THE INVASION is the 4th time around for the story incubated back in 1955 by Jack Finney’s “The Body Snatchers”, which didn’t make many waves as a novel, but provided notable thrills when transferred to the screen. This production-troubled 2007 adaptation was written by first-timer David Kajkanich and directed by Germany’s Oliver Hirschbiegel (Downfall), and given a star power boost from Nicole Kidman. *
“My husband is not my husband.”
A returning space shuttle explodes, with debris raining down on a wide swath of America. Soon enough, it’s discovered that the fallout includes a hyper-aggressive spore that rapidly infects most it touches, rendering them carbon-copies of their old selves, minus emotion. Psychiatrist ‘Carol Bennell’ (Kidman), knew her ex-husband was a hard-to-deal-with dick, but his ‘new’ fungus-self is just too much. With assistance from her best-friend/next-in-line-guy ‘Dr. Ben Driscoll’ (next-in-line 007 Daniel Craig), she tries to wrest her son (Jackson Bond) away from her blanked-out ex and his swarming converts, bound to have her to bow to the alien way of ‘living’.
The writing for the 99-minute update sought to reflect post 9-11 tensions; as Kajkanich put it “You just have to look around our world today to see that power inspires nothing more than the desire to retain it and to eliminate anything that threatens it.” In directing his first English-language feature, Hirschbiegel ran into studio-imposed retooling, first given to the uncredited Wachowski Brothers, who apparently rewrote 30% of the script, and then to James McTiegue to do reshoots, also uncredited, and this fussing, over a year after initial production, added $10,000,000 to the already expended $65,000,000 (Nicole’s salary alone gulped $17,000,000). It also involved Kidman breaking several ribs in a car accident stunt. Trooper that she is, she took the bruises in stride.
The critics, however, flayed the results as if their own family members were infected, and the paranoia-placebo’d public only showed $40,200,000 worth of worldwide interest. As is too often the case, the all-bestowing keyboard gods were too harsh: while it doesn’t measure up to the classic 1956 version or the creepy 1978 remake (cannot comment on the 1993 Body Snatchers yet), it’s a decent-enough thriller on its own, even if it spirals into standard noisemaking in the last act. From start to wrap, holding it together is the usual essay of excellence from Nicole Kidman, a fearless and fun actress whose charm, poise, skill and energy are enough to balance the narrative jerkiness (she could almost salvage something really cursed, like Bewitched).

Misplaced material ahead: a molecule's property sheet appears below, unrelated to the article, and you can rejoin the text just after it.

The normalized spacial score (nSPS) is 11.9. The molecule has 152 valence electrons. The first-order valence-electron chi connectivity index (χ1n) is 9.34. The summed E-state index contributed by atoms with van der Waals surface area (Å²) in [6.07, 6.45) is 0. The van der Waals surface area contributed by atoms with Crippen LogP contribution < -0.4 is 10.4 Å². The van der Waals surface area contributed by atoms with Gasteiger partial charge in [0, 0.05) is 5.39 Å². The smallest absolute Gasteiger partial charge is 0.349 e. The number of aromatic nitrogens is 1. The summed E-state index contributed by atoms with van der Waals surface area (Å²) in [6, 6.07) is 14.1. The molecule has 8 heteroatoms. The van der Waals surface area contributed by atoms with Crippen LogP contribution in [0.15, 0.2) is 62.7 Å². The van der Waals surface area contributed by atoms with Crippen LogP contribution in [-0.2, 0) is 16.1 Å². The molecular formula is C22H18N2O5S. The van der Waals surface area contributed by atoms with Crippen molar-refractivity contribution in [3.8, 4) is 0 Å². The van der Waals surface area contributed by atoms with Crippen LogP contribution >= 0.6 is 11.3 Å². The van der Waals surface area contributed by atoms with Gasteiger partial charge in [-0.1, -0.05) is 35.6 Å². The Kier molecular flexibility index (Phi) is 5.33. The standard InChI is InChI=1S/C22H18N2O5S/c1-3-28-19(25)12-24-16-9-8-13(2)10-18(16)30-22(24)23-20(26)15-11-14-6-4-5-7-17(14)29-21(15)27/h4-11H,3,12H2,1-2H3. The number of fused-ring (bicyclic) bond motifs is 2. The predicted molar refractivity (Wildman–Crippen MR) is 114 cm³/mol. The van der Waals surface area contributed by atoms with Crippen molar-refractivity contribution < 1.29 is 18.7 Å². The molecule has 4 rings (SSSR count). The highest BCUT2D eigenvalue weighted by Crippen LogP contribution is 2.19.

“Don’t fight, Carol. There’s no need for it. All you have to do is nothing. That’s all we’re asking. It doesn’t hurt. Watch. It’s just like catching a cold.”
With Jeffrey Wright, Veronica Cartwright (playing upset, as always: she was also in the 1978 go), Celia Weston, Josef Sommer, Roger Rees, Susan Floyd (an interesting, attractive and underused actress). Okay score is by John Ottman. P.S.–it helps if you can handle barf.
* The Invasion ranked 90th place in the 2007 rumble. Invasion Of The Body Snatchers, the 1956 grampa, pulled 49th (sharing the moola berth with Forbidden Planet). The 1978 version was the biggest monetary success, coming in 27th that year. The 1993 entry, Body Snatchers, was barely released and only scared up $400,000. Money tinkling and swamp-gas critical flatus to the side, the story is a sure thing, and likely will be remade (if we are allowed to live long enough), though in this knave new world of moronic selfies, Farcebook manifestos and twitters from Sauron, you could argue that we’ve already been snatched and the spores reign supreme.